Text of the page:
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What is noma?

Noma, or cancrum oris or gangrenous stomatitis, is a severe but preventable gangrenous disease of the mouth and face, which primarily affects malnourished young children between the ages of two and six years in regions of extreme poverty. It starts as an inflammation of the gums which, if not treated early, spreads quickly to destroy facial tissues and bones. This can lead to death, with survivors suffering severe disfigurement.

Accurate estimation of the number of noma cases is challenging due to the rapid progression of the disease and the associated stigma, which contributes to leaving many cases going undiagnosed. Cases of noma are mostly found in sub-Saharan Africa, although cases have also been reported in the Americas and Asia.

Noma is often managed by oral health programmes in endemic areas and collaboration with NTD programmes at operational level can be strengthened, notably by integrating noma within the activities aimed at detecting and managing skin-related neglected tropical diseases (skin NTDs).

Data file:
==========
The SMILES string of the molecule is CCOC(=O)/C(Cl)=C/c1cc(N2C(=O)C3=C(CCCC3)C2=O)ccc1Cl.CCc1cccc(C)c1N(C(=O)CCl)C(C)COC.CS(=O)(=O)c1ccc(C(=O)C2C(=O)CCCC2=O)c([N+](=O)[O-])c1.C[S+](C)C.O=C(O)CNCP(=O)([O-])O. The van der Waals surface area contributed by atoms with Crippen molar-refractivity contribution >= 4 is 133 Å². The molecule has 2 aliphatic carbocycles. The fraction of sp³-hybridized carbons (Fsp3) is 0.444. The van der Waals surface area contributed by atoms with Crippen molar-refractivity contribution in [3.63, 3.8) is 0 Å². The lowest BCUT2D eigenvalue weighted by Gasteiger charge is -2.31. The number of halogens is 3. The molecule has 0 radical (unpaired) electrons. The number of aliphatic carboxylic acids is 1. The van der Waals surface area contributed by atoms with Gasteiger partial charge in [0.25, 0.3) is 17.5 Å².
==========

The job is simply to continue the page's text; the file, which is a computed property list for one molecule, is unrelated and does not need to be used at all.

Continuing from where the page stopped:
In December 2023, noma was officially recognised as a neglected tropical disease by the World Health Organization.

Key stats

  • 140,000

    estimated incident cases per year

    1998 WHO data

  • 90%

    estimated case-fatality rate, although evidence shows that this can be greatly reduced by early treatment

    1998 WHO data

Further information